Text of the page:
A Message from Hillel Ontario’s Student Presidents

Dear students, parents, supporters, and other members of the Ontario Jewish community,

We are writing to you as the Hillel presidents representing nine universities across Ontario. 

We are often asked what it’s like to be a Jewish student on campus. And, in previous years, we would have taken a more upbeat approach to answering that question. The truth is that things have changed over the past 5 months.

Prior to this spring’s war in Israel, we had never experienced the level of vitriol and backlash that we did recently. We were caught off guard. Many Jewish students lost friendships and severed connections that had been created over many years. Our mental health was stretched to the limit; we have felt burnt out, isolated and anxious.  Even now, with autumn upon us, we are still feeling the exhausting effects of a summer spent advocating for the well-being of our fellow Jewish students. 

Walking back onto campus this week, it was difficult to see some students obviously (and understandably) anxious – both because of the pandemic, and because of the antisemitism Jewish students have experienced over the past several months. At the same time, we also feel more empowered than ever to proclaim pride in our Jewish identity, bolstered by the tremendous support we have felt from across the community.  

Whether you are a first year student, a parent, a sibling, an alum, or simply a member of the community concerned about what seems like an endless barrage of attacks aimed at Jewish students on campus, we want to assure you that as Hillel presidents, we are deeply committed to our roles and responsibilities. We hear your concerns. And, we are proud to serve the current and future Jewish students we support.  

We are working to build relationships with student governments, clubs, interfaith groups, faculty, and administrators on each of our campuses. We continue to empower our peers to learn, to educate, and to advocate for the issues close to our hearts. And, we continue to provide a safe and welcoming community for Jewish students, both on and off campus.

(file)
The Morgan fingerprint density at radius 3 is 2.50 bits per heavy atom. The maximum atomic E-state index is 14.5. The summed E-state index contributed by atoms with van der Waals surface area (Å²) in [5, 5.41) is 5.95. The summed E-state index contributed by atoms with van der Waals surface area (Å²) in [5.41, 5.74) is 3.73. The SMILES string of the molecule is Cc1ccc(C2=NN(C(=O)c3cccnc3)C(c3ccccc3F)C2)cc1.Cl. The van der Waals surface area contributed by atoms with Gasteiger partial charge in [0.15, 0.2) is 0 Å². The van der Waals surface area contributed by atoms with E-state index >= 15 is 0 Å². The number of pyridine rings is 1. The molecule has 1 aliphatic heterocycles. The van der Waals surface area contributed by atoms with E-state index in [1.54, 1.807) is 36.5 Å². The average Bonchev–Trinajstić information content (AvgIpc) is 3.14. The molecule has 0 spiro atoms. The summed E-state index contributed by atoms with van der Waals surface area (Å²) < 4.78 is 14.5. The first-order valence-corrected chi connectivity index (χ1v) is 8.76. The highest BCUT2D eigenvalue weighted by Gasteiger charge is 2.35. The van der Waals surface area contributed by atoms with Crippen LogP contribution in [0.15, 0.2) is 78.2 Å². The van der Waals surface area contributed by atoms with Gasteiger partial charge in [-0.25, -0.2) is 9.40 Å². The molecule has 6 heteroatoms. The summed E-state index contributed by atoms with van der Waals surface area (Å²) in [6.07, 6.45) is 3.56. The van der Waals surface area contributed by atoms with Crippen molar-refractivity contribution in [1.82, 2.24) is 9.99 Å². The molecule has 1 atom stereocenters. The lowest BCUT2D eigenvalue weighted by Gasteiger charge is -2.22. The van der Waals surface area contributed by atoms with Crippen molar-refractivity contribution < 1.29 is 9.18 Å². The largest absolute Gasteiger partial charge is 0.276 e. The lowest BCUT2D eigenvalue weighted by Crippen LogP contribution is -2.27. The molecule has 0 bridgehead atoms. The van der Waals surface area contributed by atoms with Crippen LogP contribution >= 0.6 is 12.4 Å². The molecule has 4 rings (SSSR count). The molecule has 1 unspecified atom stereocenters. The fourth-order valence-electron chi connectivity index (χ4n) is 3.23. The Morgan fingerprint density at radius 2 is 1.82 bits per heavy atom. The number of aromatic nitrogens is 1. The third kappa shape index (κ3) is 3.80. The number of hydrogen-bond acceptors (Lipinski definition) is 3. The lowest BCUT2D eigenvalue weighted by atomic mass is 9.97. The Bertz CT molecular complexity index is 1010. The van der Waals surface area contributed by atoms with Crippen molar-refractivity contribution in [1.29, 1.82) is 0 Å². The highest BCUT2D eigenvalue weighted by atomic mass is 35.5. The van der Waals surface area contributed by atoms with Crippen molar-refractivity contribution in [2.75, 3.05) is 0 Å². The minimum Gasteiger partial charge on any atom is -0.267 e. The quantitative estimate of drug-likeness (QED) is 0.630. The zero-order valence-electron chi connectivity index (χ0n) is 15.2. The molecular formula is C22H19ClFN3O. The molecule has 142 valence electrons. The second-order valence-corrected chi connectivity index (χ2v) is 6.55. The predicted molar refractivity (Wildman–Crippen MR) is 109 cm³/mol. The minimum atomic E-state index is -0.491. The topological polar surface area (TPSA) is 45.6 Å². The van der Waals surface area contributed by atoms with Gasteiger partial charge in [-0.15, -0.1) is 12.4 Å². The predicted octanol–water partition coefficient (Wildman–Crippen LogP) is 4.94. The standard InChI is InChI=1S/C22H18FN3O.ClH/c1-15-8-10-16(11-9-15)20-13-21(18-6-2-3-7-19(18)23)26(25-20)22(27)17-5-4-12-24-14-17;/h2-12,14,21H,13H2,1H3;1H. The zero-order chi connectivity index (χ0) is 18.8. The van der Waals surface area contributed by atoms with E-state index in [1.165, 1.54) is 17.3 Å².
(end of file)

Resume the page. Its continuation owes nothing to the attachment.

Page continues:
We also seek to increase resources and staff available to our students so that no one feels unsupported or ill-prepared. We want Jewish students to feel like they can be their entire selves without having to hide a Magen David or avoid conversations about Judaism, Zionism or Israel. 

As we move into a new Jewish year and a new school year, we wish we could say with more certainty exactly what is to come in the next few months. However, it would be naive to do so. Instead, we would like to take this opportunity to commit to you that we will continue to have challenging, but necessary, dialogue with allies across campus. We will continue to support our peers when they feel uncomfortable. And, we will continue to ask for help when we need it. 

Time and time again, our collective history has proven that in a proud, empowered, and united community there is strength, and that from one another we can draw resilience. 

L’shana Haba on quieter, more inclusive campuses. 

Ariel Oren, Guelph Hillel
Evan Kanter, Hillel Student Leader Representative, Hillel UofT
Nathaniel Katz, Queen’s Hillel
Shira Miller, Hillel Laurier
Danielle Lebowitz, Hillel Waterloo
Hannah Silverman, McMaster Hillel
Jordan Goldenberg, Hillel Ryerson
Isabel Borisov, Western Hillel
Nicole Bodenstein, York Hillel